If you attended PRIM&R’s 2014 Advancing Ethical Research (AER14) Conference in December, there’s a good chance you attended the performance of “The Drama of DNA: Implications of Genomic Protocols that Reconceptualize the Boundaries of ‘Normalcy.'” I’m saying the chances were good because the venue for “The Drama of DNA” was a large conference room filled to standing-room only capacity. In the time since the AER14, I have recalled more than once the themes that “The Drama of DNA” shared with us.
The “Drama of DNA” sprang from the collaborating minds of bioethicists Karen Rosenberg and Lynn Wein Bush. The play portrayed two committee meetings during which the members explored the ethical questions of genome wide sequencing. The topic under discussion was a fictitious study protocol that would test and map the genomes of autistic children, their parents, and at least one sibling. The goal of the play was to highlight the difficult questions associated with genomics research by acting out the conflicts occurring in both meetings.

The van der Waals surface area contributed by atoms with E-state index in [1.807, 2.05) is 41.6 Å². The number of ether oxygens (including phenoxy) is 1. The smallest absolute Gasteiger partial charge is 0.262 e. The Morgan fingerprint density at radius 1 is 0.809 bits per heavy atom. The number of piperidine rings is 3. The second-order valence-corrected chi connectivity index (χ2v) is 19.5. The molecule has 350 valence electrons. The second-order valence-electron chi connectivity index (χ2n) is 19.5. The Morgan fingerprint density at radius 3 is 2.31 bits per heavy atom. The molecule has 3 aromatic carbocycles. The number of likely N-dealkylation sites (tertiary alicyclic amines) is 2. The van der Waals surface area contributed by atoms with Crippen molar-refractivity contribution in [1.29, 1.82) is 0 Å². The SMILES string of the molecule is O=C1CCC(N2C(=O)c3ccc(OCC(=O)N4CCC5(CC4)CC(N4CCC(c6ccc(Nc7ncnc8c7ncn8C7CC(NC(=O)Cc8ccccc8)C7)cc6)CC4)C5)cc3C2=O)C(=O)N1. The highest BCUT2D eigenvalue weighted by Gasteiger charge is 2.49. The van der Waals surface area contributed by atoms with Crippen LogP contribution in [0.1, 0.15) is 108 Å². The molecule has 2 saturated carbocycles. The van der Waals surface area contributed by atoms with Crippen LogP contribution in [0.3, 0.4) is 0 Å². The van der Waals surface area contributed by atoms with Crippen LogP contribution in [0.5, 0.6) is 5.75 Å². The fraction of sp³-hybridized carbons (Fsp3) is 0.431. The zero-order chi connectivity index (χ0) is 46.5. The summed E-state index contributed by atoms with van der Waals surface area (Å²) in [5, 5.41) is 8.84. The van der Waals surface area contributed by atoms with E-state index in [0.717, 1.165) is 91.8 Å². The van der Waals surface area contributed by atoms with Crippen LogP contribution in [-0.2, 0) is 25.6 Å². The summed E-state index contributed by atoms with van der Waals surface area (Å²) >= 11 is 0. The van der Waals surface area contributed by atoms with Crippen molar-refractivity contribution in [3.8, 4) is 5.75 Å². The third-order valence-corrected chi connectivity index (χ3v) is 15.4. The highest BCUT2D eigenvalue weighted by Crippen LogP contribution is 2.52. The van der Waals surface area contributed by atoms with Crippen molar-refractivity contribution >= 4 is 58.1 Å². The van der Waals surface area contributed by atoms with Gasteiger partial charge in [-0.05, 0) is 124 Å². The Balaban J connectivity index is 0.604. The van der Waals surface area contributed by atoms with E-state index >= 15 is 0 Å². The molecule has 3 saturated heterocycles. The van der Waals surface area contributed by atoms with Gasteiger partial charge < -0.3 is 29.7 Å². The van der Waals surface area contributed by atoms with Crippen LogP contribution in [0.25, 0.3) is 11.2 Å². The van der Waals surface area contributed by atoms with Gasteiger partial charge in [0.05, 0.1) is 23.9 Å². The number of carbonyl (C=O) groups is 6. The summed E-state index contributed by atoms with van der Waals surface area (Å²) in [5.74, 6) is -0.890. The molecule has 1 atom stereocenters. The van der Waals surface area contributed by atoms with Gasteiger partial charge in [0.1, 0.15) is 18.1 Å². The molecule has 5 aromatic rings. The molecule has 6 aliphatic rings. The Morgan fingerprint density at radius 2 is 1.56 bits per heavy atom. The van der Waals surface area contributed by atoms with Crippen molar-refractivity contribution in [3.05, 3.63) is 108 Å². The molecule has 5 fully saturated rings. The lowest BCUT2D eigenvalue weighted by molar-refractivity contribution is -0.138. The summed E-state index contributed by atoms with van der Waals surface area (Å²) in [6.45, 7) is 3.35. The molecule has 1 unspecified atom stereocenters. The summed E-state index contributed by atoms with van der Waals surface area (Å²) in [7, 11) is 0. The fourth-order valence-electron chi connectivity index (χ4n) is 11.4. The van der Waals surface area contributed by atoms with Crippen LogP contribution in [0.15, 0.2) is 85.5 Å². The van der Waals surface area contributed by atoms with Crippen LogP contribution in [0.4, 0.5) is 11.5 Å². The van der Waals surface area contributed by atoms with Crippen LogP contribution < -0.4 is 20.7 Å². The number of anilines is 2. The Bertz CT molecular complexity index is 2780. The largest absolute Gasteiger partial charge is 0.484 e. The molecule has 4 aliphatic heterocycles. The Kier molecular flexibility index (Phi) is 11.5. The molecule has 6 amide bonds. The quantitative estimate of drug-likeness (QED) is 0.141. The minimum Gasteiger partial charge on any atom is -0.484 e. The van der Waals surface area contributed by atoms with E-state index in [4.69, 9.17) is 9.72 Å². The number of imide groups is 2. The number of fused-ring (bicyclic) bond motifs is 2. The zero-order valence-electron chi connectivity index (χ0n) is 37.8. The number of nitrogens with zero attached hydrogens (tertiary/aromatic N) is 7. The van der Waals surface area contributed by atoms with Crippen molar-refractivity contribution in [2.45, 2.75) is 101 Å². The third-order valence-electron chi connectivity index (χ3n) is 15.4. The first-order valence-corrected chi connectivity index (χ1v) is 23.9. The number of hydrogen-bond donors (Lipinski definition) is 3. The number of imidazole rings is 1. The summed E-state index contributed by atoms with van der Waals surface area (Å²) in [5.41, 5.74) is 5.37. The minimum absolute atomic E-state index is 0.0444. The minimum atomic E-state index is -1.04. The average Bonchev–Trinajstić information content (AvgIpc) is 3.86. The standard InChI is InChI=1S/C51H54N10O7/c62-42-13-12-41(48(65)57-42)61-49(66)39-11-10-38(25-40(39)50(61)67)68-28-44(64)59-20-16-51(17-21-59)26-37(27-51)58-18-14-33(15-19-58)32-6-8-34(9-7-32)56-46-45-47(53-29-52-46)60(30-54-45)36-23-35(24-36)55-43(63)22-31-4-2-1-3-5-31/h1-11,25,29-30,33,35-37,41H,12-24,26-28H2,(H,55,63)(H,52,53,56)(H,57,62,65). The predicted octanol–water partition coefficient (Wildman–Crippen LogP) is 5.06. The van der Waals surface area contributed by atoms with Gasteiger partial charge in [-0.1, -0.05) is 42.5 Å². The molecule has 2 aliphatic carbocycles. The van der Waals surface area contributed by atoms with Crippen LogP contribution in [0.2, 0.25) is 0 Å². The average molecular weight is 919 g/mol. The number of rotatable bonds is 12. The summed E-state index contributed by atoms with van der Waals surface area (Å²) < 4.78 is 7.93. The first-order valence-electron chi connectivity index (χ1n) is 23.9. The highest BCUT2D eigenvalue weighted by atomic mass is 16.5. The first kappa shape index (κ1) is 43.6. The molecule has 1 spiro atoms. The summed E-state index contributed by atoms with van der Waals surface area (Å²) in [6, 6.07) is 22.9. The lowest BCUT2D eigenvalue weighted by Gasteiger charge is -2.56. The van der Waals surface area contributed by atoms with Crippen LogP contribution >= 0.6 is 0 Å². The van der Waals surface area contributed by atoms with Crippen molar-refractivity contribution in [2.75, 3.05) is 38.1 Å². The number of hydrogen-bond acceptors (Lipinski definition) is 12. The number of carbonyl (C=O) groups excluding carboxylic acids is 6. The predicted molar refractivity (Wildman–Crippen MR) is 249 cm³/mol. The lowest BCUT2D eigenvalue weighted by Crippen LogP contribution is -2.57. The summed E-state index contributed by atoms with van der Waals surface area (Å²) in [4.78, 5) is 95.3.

For me, the play’s approach worked. The issues that the players introduced reinforced key topics from AER14’s daytime sessions. The actors’ lines echoed some of the conference’s key themes: biobanking; how to manage incidental findings; risks of research versus the benefits; and conducting research with vulnerable populations. Seeing a group argue those key points, even according to a script (with some improvisation), helped cement the main ideas in memory. And the lessons echo now, too, for anyone who is following events in the field of genomics this year whether it’s the progress of 23andMe’s business model; the Obama Administration’s ambitious proposal for more biomarking research; or the latest protocol to come your way with a biobanking or genome-mapping component.
The views, opinions and positions expressed by these authors and blogs are theirs and do not necessarily represent that of the Bioethics Research Library and Kennedy Institute of Ethics or Georgetown University.